Photos’ credit: Aliadoumadji Rimadoum (Chad)
Review: Aliadoumadji Rimadoum and Abdel Rahman El Gamal (Founder of the website)
The processing of fish catch from Lake Chad is done by three main methods whereas smoking is one of the oldest and most common methods used. Traditionally, smoking kiln is being in use (shown in the inserted pictures). The smoking kiln measures 1-3 m square x 0.5-1 m high and constructed of mud bricks overlaid with a metal grating to hold the fish, and topped with corrugated metal sheeting or matting to retain the smoke generated by fire from below a rafter; local wood is used for that.
Usually fish is washed, gutted, sun-dried and then smoked. Large fish is usually cut into pieces for proper smoking while small fish are smoked whole. In such traditional smokers, the intensity of heat and smoke is not easily regulated. When large catfish (Clarias gariepinus) is smoked, each fish is coiled head-to-tail. The disadvantages of this method are mainly related to the high wood consumption, less ability to regulate the intensity of heat and smoke as well as the relatively long time required for smoking.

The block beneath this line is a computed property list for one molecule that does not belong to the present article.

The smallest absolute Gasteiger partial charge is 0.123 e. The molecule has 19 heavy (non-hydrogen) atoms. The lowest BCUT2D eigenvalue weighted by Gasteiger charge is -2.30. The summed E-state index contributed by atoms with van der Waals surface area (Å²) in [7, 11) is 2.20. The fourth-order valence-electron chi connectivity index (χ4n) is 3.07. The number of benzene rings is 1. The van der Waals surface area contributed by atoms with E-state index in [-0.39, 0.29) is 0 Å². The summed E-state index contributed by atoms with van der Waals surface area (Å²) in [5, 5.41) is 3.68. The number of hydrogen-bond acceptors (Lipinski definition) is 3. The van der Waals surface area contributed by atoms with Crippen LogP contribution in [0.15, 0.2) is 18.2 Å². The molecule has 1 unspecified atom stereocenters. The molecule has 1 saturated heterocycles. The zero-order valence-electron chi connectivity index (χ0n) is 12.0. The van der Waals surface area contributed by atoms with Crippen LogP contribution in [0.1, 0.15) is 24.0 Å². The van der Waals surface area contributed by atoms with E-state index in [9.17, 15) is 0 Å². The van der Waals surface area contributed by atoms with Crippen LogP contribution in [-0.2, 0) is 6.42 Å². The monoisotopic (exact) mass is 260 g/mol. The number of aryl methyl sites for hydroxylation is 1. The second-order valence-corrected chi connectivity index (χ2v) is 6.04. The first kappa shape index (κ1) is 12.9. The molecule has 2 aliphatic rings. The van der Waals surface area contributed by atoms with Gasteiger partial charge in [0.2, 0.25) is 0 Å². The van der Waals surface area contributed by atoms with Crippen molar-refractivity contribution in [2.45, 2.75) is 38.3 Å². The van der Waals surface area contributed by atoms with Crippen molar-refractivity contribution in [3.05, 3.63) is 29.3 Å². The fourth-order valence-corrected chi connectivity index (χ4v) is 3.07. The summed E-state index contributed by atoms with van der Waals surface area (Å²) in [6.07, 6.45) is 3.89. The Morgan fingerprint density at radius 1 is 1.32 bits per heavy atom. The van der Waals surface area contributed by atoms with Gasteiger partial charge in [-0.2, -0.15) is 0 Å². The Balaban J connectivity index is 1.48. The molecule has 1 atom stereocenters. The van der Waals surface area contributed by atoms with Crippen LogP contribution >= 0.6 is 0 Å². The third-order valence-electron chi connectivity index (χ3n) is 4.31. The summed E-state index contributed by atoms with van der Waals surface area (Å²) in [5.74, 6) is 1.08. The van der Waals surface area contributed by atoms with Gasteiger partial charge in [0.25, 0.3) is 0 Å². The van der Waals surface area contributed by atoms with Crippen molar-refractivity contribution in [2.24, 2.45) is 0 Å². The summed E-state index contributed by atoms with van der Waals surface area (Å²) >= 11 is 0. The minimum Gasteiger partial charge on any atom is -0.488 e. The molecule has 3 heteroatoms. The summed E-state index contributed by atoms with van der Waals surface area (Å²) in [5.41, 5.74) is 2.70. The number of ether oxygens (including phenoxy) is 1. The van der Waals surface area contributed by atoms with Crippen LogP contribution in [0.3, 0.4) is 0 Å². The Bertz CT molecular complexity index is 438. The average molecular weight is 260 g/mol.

Fish smoking in Chad is women’s responsibility. Women fish processors occasionally hire young men to assist in dressing fresh fish especially during the peak periods of processing.